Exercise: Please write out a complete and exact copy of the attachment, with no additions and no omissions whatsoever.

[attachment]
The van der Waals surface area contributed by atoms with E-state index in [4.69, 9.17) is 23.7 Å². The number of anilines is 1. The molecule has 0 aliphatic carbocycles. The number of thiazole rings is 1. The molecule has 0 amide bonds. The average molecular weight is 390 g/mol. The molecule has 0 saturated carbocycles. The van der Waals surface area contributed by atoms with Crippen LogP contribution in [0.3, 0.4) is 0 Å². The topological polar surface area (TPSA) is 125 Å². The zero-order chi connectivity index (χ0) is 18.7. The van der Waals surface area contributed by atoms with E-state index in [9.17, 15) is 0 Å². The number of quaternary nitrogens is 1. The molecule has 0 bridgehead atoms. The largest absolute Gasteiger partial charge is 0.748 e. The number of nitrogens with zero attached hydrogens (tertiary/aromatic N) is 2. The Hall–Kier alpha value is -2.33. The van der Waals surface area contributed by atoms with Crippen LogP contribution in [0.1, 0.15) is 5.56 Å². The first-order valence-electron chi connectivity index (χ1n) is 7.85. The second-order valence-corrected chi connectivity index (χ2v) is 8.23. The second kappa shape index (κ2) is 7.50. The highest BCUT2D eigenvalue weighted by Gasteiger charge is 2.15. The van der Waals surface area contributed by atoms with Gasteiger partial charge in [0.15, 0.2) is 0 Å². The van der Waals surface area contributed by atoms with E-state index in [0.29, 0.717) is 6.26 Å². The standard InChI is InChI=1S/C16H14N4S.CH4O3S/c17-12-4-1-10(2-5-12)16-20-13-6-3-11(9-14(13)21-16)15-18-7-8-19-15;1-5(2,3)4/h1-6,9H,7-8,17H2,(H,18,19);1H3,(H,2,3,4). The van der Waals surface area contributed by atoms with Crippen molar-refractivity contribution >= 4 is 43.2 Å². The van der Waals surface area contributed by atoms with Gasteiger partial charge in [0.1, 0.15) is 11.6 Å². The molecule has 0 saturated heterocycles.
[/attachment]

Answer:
The van der Waals surface area contributed by atoms with E-state index in [4.69, 9.17) is 23.7 Å². The number of anilines is 1. The molecule has 0 aliphatic carbocycles. The number of thiazole rings is 1. The molecule has 0 amide bonds. The average molecular weight is 390 g/mol. The molecule has 0 saturated carbocycles. The van der Waals surface area contributed by atoms with Crippen LogP contribution in [0.3, 0.4) is 0 Å². The topological polar surface area (TPSA) is 125 Å². The zero-order chi connectivity index (χ0) is 18.7. The van der Waals surface area contributed by atoms with E-state index in [9.17, 15) is 0 Å². The number of quaternary nitrogens is 1. The molecule has 0 bridgehead atoms. The largest absolute Gasteiger partial charge is 0.748 e. The number of nitrogens with zero attached hydrogens (tertiary/aromatic N) is 2. The Hall–Kier alpha value is -2.33. The van der Waals surface area contributed by atoms with Crippen LogP contribution in [0.1, 0.15) is 5.56 Å². The first-order valence-electron chi connectivity index (χ1n) is 7.85. The second-order valence-corrected chi connectivity index (χ2v) is 8.23. The second kappa shape index (κ2) is 7.50. The highest BCUT2D eigenvalue weighted by Gasteiger charge is 2.15. The van der Waals surface area contributed by atoms with Gasteiger partial charge in [0.15, 0.2) is 0 Å². The van der Waals surface area contributed by atoms with E-state index in [0.29, 0.717) is 6.26 Å². The standard InChI is InChI=1S/C16H14N4S.CH4O3S/c17-12-4-1-10(2-5-12)16-20-13-6-3-11(9-14(13)21-16)15-18-7-8-19-15;1-5(2,3)4/h1-6,9H,7-8,17H2,(H,18,19);1H3,(H,2,3,4). The van der Waals surface area contributed by atoms with Crippen molar-refractivity contribution >= 4 is 43.2 Å². The van der Waals surface area contributed by atoms with Gasteiger partial charge in [0.1, 0.15) is 11.6 Å². The molecule has 0 saturated heterocycles.